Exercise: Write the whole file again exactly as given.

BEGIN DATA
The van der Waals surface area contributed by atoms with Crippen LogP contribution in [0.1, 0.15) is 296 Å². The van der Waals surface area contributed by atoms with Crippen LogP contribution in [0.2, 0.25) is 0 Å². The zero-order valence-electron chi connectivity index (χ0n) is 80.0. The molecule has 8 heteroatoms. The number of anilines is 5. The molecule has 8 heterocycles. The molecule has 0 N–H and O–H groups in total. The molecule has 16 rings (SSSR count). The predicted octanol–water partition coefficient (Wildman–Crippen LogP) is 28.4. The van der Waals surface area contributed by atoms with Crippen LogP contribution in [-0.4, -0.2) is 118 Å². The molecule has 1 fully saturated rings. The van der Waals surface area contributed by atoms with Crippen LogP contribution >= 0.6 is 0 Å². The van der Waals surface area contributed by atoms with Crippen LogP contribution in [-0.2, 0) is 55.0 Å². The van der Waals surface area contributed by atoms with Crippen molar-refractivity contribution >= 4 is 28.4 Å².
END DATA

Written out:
The van der Waals surface area contributed by atoms with Crippen LogP contribution in [0.1, 0.15) is 296 Å². The van der Waals surface area contributed by atoms with Crippen LogP contribution in [0.2, 0.25) is 0 Å². The zero-order valence-electron chi connectivity index (χ0n) is 80.0. The molecule has 8 heteroatoms. The number of anilines is 5. The molecule has 8 heterocycles. The molecule has 0 N–H and O–H groups in total. The molecule has 16 rings (SSSR count). The predicted octanol–water partition coefficient (Wildman–Crippen LogP) is 28.4. The van der Waals surface area contributed by atoms with Crippen LogP contribution in [-0.4, -0.2) is 118 Å². The molecule has 1 fully saturated rings. The van der Waals surface area contributed by atoms with Crippen LogP contribution >= 0.6 is 0 Å². The van der Waals surface area contributed by atoms with Crippen LogP contribution in [-0.2, 0) is 55.0 Å². The van der Waals surface area contributed by atoms with Crippen molar-refractivity contribution >= 4 is 28.4 Å².